10. Once you have a roll in your 2 hands, ask your assistant to tightly tie one edge with twine and then tightly wrap the whole roll with twine as shown in the picture. Secure the end with a final knot. Push any filling that fell out back into the center of the roll.
  11. Place the roll seam side down in a glass baking dish. Drizzle extra virgin olive oil over the pork roll and rub all over the meat. Pour 1 cup of dry white Italian wine over the pork roll.
  12. Slow roast in the oven, occasionally checking the center with a meat thermometer until the pork roll reaches 150ºF. The roasting pan will dry out during the roasting so check frequently and baste the roast with the fennel water and the accumulated juices.
  13. When the roast reaches an internal temperature of 150ºF, crank the oven up to 500ºF.  Carefully monitoring the roast, roast at this high heat until the outer fat is nicely browned. Carefully remove the oven and let cool to remove temperature.
  14. Move the roast to a cutting board and snip off the twine with scissors.
  15. At this point you can serve the roast immediately or place in a sealed container and cool in the refrigerator overnight. The taste will improve the next day.
  16. Thinly slice and serve on crusty bread as a sandwich dressed with traditional Italian salsa verde.


Special equipement:

  • Spice grinder
  • Kitchen twine
  • Sheet pan
  • Meat thermomoter 
  • A friend to help
  • Glass roasting dish

Join the Conversation

  1. Yum! Porchetta is one of the things I most miss about Italy. This actually doesn’t sound too terribly difficult to make at home—may give it a whirl for 4th of July…

    1. Let us know how it comes out Frank! And a very happy summer and 4th to you!

  2. Great spices! Thank you, that was relatively easy and you are right that skinless is the only option around here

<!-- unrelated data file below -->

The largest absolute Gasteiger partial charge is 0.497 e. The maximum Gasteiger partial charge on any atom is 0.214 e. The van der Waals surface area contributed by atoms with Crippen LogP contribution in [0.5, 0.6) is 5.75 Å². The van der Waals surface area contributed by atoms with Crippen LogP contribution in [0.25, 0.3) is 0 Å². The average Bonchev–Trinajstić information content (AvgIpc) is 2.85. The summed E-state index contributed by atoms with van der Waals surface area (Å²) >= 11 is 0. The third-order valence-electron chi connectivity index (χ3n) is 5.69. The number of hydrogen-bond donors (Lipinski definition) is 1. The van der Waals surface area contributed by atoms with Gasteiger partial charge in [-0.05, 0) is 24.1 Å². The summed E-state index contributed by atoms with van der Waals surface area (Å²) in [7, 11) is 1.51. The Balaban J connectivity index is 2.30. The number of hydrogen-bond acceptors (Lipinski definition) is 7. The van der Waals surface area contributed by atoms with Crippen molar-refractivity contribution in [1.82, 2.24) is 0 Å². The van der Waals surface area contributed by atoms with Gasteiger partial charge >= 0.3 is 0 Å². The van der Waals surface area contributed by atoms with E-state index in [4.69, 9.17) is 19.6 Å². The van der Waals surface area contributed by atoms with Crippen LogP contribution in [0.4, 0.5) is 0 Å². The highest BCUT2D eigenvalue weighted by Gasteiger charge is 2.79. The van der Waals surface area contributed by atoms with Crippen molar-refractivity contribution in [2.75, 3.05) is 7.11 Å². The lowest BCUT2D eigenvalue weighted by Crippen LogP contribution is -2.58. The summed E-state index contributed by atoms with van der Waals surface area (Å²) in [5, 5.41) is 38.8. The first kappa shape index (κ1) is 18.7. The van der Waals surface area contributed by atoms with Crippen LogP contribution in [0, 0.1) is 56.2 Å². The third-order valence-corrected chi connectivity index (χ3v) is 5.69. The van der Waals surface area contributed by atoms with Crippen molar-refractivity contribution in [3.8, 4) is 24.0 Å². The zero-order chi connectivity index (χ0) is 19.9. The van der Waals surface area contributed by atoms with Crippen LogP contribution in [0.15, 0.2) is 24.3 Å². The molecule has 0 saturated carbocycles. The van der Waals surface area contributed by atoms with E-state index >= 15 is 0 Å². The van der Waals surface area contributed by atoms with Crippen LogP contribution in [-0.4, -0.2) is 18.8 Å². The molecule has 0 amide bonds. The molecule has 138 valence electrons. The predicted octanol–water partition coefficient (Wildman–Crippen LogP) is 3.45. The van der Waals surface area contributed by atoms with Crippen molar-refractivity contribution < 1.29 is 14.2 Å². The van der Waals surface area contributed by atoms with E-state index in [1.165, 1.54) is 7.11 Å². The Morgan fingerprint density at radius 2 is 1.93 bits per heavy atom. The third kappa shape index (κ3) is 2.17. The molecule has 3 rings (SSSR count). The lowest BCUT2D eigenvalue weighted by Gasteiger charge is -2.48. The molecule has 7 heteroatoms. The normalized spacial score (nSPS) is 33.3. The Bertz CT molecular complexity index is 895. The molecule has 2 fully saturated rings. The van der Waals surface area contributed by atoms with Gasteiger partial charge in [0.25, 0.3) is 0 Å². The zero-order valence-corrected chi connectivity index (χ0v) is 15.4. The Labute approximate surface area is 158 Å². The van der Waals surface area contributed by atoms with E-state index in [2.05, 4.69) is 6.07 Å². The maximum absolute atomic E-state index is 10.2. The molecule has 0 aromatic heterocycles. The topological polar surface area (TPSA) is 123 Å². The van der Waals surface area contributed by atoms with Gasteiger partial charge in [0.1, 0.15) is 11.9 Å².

1. Thanks so much!!

  3. Kathleen Hall says:

    So question is if I can find skin on, basically same recipe. I am trying to remember my grandfather. He poured wine over it and basted with garlic water.

    1. Yes, same basic recipe. It may not get as crispy without the skin. I love the idea of pouring wine over it. That sounds great! Joe

  4. This is a great recipe, but I see recipes that have a pice of loin inside, what’s the tradicional way?

    1. Aldo.. this is a bit complicated. In Italy, the traditional way is to take a whole pig body, remove the guts and bones, season it with A LOT of herbs, tie it and slow roast till cooked and the skin is crispy. So anything a home cook does is an approximation. My thinking is pork loin is really lean (especially on pork in the US) so it’s going to dry out when cooked very long so that’s why I like just using pork belly. However, my local butcher shop sells porchetta with the loin attached ready to cook. Since pork is cheap, I’d try it both ways and see what you like better…

      Good luck! Joe

  5. How long does it take to reach 150 degrees? A few hours? Several?

    1. Jen: Thanks for your question. I think this will greatly depend on the size of the pork belly but I think 2 hours should do it. Since there is so much fat in this cut, it will be hard to severely overcook it.

      Thanks. Joe

Leave a Reply

Your email address will not be published. Required fields are marked *

Recipe rating 5 Stars 4 Stars 3 Stars 2 Stars 1 Star

Our Italian Table © Copyright 2020. All rights reserved.